TMO’s lead tells inquiry she wanted clarification on Grenfell Tower cladding following 2009 Southwark fire
The client-side project manager tasked with overseeing the refurbishment of Grenfell Tower has told the inquiry into 2017’s disaster that she flagged concerns spurred by 2009’s Lakanal House fire but did not read a key safety document in relation to her own scheme.
Claire Williams, who was Kensington and Chelsea Tenant Management Organisation’s project manager on the Grenfell refurbishment from 2013 until its practical completion in 2016, said she knew a contractor connected with the earlier Southwark fire and understood cladding was an issue.
Williams was being quizzed about an email she sent to Simon Lawrence, who was contracts manager for design-and-build contractor Rydon in November 2014. In the email she described having a Lakanal “moment” in relation to Grenfell.
“I am just writing to get clarification on the fire retardance of the new cladding,” she wrote to Lawrence. She added: “I just had a Laknall moment”, misspelling the name of the slab block in Southwark where six people died.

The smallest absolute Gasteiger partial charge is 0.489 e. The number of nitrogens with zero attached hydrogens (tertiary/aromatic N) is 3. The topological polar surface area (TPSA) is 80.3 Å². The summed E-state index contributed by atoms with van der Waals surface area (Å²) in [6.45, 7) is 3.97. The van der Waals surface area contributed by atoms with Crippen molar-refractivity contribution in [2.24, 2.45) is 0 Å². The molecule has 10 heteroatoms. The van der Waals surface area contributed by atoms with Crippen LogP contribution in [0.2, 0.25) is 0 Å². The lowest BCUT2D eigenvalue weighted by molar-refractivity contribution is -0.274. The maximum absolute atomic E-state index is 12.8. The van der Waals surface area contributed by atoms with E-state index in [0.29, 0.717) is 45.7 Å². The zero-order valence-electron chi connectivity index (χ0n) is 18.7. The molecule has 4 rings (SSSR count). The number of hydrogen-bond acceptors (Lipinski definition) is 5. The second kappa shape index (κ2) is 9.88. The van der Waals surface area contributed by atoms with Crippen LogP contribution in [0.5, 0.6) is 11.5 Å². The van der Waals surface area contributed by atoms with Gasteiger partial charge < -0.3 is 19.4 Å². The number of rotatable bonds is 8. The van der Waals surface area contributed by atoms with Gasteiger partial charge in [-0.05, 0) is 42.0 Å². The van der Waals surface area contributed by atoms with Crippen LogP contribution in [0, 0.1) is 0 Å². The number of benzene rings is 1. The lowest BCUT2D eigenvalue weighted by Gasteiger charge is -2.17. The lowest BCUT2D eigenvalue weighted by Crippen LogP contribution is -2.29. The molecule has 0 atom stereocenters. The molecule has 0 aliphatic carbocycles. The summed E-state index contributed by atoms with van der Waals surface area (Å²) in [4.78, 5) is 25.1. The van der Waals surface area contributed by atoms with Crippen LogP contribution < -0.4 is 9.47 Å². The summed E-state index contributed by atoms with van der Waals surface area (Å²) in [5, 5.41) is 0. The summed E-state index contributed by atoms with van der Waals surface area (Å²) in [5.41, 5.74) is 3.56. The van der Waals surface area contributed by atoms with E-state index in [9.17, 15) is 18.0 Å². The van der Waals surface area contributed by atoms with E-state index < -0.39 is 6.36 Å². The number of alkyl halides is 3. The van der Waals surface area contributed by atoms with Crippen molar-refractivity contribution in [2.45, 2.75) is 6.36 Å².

Grenfell Tower Inquiry lead counsel Richard Millett QC said there is no record of Lawrence responding to the email, although the former Rydon manager told the inquiry in July that he would probably have passed Williams’ query on to project facades specialist Harley.
Williams said she believed Lawrence had given a verbal assurance along the lines of “of course it meets those standards” at a later site meeting.
Millett asked her whether she had any recollection of Lawrence actually answering the question. She replied “no”.
Millett also asked Williams why she had not pressed Rydon for a clear written answer to her question, given that it broached serious safety issues. “In hindsight, I wish I had,” she responded.
Willams told the inquiry into the 14 June 2017 fire, which claimed 72 lives, that former colleague James Cousins had worked for a company involved with the Lakanal House refurbishment. She said she understood that one issue connected with the 2009 fire at the south London block was the replacement of asbestos panels with new cladding that was not fire-retardant.
Williams said her conversation with Cousins about the Lakanal fire would have taken place before she joined KCTMO in September 2013. Millet asked her why she had waited more than a year to ask questions about the safety of the cladding proposed for Grenfell Tower.